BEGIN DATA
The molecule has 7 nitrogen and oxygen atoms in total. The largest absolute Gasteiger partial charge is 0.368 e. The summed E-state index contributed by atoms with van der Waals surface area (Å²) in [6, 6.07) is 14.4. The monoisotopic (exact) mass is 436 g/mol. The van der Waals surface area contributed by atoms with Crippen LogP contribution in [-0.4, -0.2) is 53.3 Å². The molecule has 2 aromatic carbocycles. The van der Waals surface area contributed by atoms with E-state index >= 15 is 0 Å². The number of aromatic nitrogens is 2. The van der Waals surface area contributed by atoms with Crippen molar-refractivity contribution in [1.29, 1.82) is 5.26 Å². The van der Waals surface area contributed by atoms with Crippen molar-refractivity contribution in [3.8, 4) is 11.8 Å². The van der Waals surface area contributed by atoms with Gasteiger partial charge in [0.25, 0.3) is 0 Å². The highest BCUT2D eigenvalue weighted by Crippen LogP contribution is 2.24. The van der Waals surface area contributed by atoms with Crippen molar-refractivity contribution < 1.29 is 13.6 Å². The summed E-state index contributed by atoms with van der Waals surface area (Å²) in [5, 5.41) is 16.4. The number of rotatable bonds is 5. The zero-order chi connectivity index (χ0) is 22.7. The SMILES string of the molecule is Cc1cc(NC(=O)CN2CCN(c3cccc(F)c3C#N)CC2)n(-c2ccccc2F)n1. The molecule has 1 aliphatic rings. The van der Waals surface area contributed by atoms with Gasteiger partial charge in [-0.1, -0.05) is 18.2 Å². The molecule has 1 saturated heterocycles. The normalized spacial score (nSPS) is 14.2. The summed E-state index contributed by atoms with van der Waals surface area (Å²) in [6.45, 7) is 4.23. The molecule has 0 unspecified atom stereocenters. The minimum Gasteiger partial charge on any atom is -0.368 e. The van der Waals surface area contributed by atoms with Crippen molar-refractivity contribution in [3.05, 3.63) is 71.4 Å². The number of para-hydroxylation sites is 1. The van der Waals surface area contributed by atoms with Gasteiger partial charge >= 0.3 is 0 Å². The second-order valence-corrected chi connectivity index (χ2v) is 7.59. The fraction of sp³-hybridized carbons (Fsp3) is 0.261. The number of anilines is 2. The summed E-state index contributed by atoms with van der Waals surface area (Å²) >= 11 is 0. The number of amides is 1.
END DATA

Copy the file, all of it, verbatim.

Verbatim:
The molecule has 7 nitrogen and oxygen atoms in total. The largest absolute Gasteiger partial charge is 0.368 e. The summed E-state index contributed by atoms with van der Waals surface area (Å²) in [6, 6.07) is 14.4. The monoisotopic (exact) mass is 436 g/mol. The van der Waals surface area contributed by atoms with Crippen LogP contribution in [-0.4, -0.2) is 53.3 Å². The molecule has 2 aromatic carbocycles. The van der Waals surface area contributed by atoms with E-state index >= 15 is 0 Å². The number of aromatic nitrogens is 2. The van der Waals surface area contributed by atoms with Crippen molar-refractivity contribution in [1.29, 1.82) is 5.26 Å². The van der Waals surface area contributed by atoms with Crippen molar-refractivity contribution in [3.8, 4) is 11.8 Å². The van der Waals surface area contributed by atoms with Gasteiger partial charge in [0.25, 0.3) is 0 Å². The highest BCUT2D eigenvalue weighted by Crippen LogP contribution is 2.24. The van der Waals surface area contributed by atoms with Crippen molar-refractivity contribution < 1.29 is 13.6 Å². The summed E-state index contributed by atoms with van der Waals surface area (Å²) in [5, 5.41) is 16.4. The number of rotatable bonds is 5. The zero-order chi connectivity index (χ0) is 22.7. The SMILES string of the molecule is Cc1cc(NC(=O)CN2CCN(c3cccc(F)c3C#N)CC2)n(-c2ccccc2F)n1. The molecule has 1 aliphatic rings. The van der Waals surface area contributed by atoms with Gasteiger partial charge in [-0.1, -0.05) is 18.2 Å². The molecule has 1 saturated heterocycles. The normalized spacial score (nSPS) is 14.2. The summed E-state index contributed by atoms with van der Waals surface area (Å²) in [6.45, 7) is 4.23. The molecule has 0 unspecified atom stereocenters. The minimum Gasteiger partial charge on any atom is -0.368 e. The van der Waals surface area contributed by atoms with Crippen molar-refractivity contribution in [3.05, 3.63) is 71.4 Å². The number of para-hydroxylation sites is 1. The van der Waals surface area contributed by atoms with Gasteiger partial charge >= 0.3 is 0 Å². The second-order valence-corrected chi connectivity index (χ2v) is 7.59. The fraction of sp³-hybridized carbons (Fsp3) is 0.261. The number of anilines is 2. The summed E-state index contributed by atoms with van der Waals surface area (Å²) >= 11 is 0. The number of amides is 1.